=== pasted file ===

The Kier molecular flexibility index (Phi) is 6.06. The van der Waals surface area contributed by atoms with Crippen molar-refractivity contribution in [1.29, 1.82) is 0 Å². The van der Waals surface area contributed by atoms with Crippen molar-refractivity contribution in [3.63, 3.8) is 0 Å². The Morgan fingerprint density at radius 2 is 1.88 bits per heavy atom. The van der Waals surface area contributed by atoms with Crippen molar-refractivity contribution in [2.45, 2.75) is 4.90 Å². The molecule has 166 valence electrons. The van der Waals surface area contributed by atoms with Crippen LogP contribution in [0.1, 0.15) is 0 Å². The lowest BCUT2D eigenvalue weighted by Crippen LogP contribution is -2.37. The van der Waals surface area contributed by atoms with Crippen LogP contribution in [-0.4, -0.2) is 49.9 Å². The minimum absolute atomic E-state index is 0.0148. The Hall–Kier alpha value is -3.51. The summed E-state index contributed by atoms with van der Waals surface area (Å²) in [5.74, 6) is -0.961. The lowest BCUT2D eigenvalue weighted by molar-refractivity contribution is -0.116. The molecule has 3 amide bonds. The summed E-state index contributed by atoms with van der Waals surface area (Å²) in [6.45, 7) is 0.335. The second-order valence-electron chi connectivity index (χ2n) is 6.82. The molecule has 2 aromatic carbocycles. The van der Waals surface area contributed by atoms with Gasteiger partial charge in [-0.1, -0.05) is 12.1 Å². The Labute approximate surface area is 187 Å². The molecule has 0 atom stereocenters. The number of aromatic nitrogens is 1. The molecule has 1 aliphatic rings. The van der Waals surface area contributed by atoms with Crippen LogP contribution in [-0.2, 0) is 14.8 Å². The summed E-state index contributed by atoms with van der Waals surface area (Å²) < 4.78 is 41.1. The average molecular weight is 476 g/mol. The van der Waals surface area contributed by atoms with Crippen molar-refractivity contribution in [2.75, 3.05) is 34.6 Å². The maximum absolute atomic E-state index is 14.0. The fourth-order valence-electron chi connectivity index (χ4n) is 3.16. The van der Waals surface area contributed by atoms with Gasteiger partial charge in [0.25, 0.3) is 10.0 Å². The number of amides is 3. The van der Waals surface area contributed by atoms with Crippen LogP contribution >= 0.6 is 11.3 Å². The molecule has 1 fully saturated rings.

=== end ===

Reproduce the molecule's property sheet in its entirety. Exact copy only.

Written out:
The Kier molecular flexibility index (Phi) is 6.06. The van der Waals surface area contributed by atoms with Crippen molar-refractivity contribution in [1.29, 1.82) is 0 Å². The van der Waals surface area contributed by atoms with Crippen molar-refractivity contribution in [3.63, 3.8) is 0 Å². The Morgan fingerprint density at radius 2 is 1.88 bits per heavy atom. The van der Waals surface area contributed by atoms with Crippen molar-refractivity contribution in [2.45, 2.75) is 4.90 Å². The molecule has 166 valence electrons. The van der Waals surface area contributed by atoms with Crippen LogP contribution in [0.1, 0.15) is 0 Å². The lowest BCUT2D eigenvalue weighted by Crippen LogP contribution is -2.37. The van der Waals surface area contributed by atoms with Crippen LogP contribution in [-0.4, -0.2) is 49.9 Å². The minimum absolute atomic E-state index is 0.0148. The Hall–Kier alpha value is -3.51. The summed E-state index contributed by atoms with van der Waals surface area (Å²) in [5.74, 6) is -0.961. The lowest BCUT2D eigenvalue weighted by molar-refractivity contribution is -0.116. The molecule has 3 amide bonds. The summed E-state index contributed by atoms with van der Waals surface area (Å²) in [6.45, 7) is 0.335. The second-order valence-electron chi connectivity index (χ2n) is 6.82. The molecule has 2 aromatic carbocycles. The van der Waals surface area contributed by atoms with Gasteiger partial charge in [-0.1, -0.05) is 12.1 Å². The Labute approximate surface area is 187 Å². The molecule has 0 atom stereocenters. The number of aromatic nitrogens is 1. The molecule has 1 aliphatic rings. The van der Waals surface area contributed by atoms with Crippen LogP contribution in [-0.2, 0) is 14.8 Å². The summed E-state index contributed by atoms with van der Waals surface area (Å²) < 4.78 is 41.1. The average molecular weight is 476 g/mol. The van der Waals surface area contributed by atoms with Crippen molar-refractivity contribution in [2.75, 3.05) is 34.6 Å². The maximum absolute atomic E-state index is 14.0. The fourth-order valence-electron chi connectivity index (χ4n) is 3.16. The van der Waals surface area contributed by atoms with Gasteiger partial charge in [0.25, 0.3) is 10.0 Å². The number of amides is 3. The van der Waals surface area contributed by atoms with Crippen LogP contribution >= 0.6 is 11.3 Å². The molecule has 1 fully saturated rings.